NO SPECIAL RULES FOR LITIGANTS IN PERSON: COSTS DO NOT FOLLOW THE EVENT FOLLOWING UNREASONABLE CONDUCT
Master Mathews faced an unusual scenario in Jones -v- Longley  EWHC 3362 (Ch). This case highlights the fact that litigants in person are not subject to any special rules and are liable to have orders for costs made against them.
“there are not two sets of rules, one for lawyers and one for laymen. If you embark on litigation without a lawyer, you cannot expect to be judged by rules different from those which apply to litigants legally represented.”
- Although the claimant’s application to have the first defendant removed as co-executor led to the claimant, in fact, being removed it was wholly appropriate to order the first defendant to pay the costs of the application.
- A litigant in person will not be judged by rules different from from those which apply to litigants legally represented.
- There is here a point for litigants on person to take on board in relation to the risks as to costs.
- It may be prudent for lawyers to draw the attention of litigants in person to the risks they are running.
The claimant and first defendant were executors of a will. The claimant was a solicitor and the first defendant the son of the deceased who acted as a litigant in person. The claimant made an application to remove the first defendant as co-executor. The Master, instead, made an order removing the claimant.
THE ISSUE OF COSTS
The Master ordered the costs to be paid by the first defendant. This was despite ordering that it was the claimant that be removed as an executor. The Master held:
- The claimant was acting in the best interests of the estate in bringing the claim, and he acted reasonably in adapting the claim to the circumstances in which they altered.
- The first defendant did not act reasonably in the way he defended the matter.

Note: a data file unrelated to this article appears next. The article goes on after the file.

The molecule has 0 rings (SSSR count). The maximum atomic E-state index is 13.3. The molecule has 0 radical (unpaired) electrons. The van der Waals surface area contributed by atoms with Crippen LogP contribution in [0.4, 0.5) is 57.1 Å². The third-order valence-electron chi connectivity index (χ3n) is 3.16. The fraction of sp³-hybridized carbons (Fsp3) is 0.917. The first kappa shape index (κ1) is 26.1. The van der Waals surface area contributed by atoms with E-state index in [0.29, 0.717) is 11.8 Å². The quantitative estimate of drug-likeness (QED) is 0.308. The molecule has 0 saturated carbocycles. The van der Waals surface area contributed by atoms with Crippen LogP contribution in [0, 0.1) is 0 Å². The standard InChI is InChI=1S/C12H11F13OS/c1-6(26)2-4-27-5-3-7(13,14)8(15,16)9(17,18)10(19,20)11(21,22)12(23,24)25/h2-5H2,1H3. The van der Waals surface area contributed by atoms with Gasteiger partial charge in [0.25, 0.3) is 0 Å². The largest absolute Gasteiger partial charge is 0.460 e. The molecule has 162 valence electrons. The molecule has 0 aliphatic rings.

THE JUDGMENT ON COSTS
I turn to the question of reasonableness. In my judgment, it was reasonable for the Claimant to bring this claim, and he acted reasonably in adapting the claim to the circumstances as they altered. On the other hand, for the reasons already given, I do not think that the First Defendant acted reasonably in the way that he defended the claim. In the result, for the purposes of para 1.1 of the Practice Direction to CPR Part 46, I am of the opinion that, to the extent that the Claimant cannot recover his costs from elsewhere, he should recover them from the estate, on the indemnity basis, but that the First Defendant should not.
I now return to the question whether either party should be ordered to pay the costs of the other. In my judgment, it is appropriate that the court should make a costs order in this matter. Normally, in such circumstances, costs follow the event. On that basis, the Claimant, having sought an order removing the First Defendant, would have been unsuccessful, because instead I made an order removing the Claimant.
But in my judgment this is a case where the idea underlying the claim has been vindicated. This is that the two personal representatives cannot be expected to continue to work together, and at least one must go. To launch the claim was the right course to take at the time. The First Defendant resisted that at first, and only later suggested that the proper order was that the Claimant should be removed. The Claimant meanwhile suggested that both should be removed. I am satisfied that this was on the basis, not of seeking to disadvantage the First Defendant, but from a genuine concern that the administration might not be safe in the hands of the First Defendant.